Now there's the added stress of what to do with the house. One uncle wants to keep it to use part of it as an office and rent out the rooms. The extra income could help with G-pa's care. The problem is that that generation all spent their inheritences to care for their parents, the sale of the house was to be their pay-back..... ok, so I talked a lot.
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Mapleleaf
 
  1  
Reply Wed 11 Dec, 2002 04:36 pm
dyslexia,
You need to find a trustworthy someone to help you sort through the issues. Your local Council on Aging would be a start. Most communities have some free services after age 55 or so.
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Phoenix32890
 
  1  
Reply Wed 11 Dec, 2002 04:53 pm
dyslexia- Mapleleaf is right- As important that it is to assist your parents now, you need to take care of yourself. It sounds like you have boxed yourself into a corner, which is not helpful either to you or to your parents.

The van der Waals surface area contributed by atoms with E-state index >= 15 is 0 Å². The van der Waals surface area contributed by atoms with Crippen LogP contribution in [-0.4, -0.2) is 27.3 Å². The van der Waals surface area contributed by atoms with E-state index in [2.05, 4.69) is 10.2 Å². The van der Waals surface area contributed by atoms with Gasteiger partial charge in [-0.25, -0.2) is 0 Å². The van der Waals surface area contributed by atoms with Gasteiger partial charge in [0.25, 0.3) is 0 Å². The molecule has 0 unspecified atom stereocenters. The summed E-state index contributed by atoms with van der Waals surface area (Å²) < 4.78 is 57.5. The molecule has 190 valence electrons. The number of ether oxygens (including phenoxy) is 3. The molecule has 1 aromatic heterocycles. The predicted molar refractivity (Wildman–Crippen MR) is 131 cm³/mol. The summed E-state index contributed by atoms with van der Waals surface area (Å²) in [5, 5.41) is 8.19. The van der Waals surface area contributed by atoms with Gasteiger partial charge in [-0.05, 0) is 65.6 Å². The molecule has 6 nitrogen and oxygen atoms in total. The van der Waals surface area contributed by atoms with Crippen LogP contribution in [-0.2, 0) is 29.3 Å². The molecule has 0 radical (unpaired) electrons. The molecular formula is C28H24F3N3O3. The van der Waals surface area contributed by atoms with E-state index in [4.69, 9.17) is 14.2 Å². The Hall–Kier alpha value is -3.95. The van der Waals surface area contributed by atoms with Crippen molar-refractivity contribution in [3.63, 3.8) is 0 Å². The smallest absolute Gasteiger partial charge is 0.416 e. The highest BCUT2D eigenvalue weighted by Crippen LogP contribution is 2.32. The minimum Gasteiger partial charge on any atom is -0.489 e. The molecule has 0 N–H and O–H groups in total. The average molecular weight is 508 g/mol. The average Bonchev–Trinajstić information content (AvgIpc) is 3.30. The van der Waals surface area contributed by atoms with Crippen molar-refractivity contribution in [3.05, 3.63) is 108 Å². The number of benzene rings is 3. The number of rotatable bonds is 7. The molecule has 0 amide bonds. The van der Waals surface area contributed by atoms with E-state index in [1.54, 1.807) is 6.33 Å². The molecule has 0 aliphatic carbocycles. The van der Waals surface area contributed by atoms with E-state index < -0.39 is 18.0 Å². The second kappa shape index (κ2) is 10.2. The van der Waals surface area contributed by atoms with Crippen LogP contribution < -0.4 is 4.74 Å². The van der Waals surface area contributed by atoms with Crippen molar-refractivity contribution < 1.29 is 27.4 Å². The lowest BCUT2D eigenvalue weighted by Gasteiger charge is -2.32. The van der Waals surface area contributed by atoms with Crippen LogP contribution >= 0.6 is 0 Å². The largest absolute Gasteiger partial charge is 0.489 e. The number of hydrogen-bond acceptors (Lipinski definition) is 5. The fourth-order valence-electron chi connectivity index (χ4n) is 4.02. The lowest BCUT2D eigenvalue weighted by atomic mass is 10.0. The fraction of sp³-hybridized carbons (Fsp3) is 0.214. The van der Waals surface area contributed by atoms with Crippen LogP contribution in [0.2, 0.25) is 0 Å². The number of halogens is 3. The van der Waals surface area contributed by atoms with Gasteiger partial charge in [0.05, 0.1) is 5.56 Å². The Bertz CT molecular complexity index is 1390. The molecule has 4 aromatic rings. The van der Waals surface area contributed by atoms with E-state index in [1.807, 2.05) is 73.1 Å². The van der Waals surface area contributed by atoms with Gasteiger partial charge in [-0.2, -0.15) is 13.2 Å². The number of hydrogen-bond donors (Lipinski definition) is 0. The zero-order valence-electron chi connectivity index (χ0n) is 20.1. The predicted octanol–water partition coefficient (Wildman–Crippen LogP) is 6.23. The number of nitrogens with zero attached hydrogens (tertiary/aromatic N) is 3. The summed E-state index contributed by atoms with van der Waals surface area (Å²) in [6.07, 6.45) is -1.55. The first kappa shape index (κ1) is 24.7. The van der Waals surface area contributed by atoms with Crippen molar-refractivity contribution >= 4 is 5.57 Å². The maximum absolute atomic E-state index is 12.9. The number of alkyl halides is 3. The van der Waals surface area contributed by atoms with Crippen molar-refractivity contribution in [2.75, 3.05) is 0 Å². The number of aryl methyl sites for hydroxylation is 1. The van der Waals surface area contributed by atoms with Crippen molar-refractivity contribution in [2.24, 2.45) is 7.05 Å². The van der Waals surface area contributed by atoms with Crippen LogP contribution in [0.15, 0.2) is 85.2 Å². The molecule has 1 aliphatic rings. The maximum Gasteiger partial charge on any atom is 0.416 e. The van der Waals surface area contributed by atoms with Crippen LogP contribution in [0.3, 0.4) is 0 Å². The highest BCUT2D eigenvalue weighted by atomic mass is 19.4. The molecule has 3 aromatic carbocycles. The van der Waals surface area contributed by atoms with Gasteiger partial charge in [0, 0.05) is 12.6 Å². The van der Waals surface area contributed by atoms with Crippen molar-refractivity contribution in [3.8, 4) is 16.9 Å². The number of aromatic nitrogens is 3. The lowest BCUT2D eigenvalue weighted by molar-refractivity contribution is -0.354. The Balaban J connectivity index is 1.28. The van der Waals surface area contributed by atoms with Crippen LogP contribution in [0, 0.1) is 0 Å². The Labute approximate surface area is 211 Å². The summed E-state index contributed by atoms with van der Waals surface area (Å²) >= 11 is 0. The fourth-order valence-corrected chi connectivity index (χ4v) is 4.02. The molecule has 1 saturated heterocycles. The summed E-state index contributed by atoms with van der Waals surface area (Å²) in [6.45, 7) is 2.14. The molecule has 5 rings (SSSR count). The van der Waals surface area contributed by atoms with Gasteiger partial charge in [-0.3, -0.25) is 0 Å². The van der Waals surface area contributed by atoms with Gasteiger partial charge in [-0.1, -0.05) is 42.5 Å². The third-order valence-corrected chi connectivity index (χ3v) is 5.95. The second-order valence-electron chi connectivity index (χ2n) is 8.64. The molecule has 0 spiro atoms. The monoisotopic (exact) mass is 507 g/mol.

Find yourself an agency will help you sort out the problems, and possibly give you some information and referral for whatever services that your folks need.

I see by your profile that you are a retired social worker. As such, you are probably more capable of accessing available services than the average person on the street. If you get stuck, you can always call on us to put our collective heads together.

You cannot put your life on hold because of your parents. You need to create a life for yourself, outside of whatever you are doing to assist your folks. Dedicating your life completely to them will ultimately do nobody any good. There is a way out of this. You just need to sit back, and calmly assess your options. Good luck, and let us know how we can help!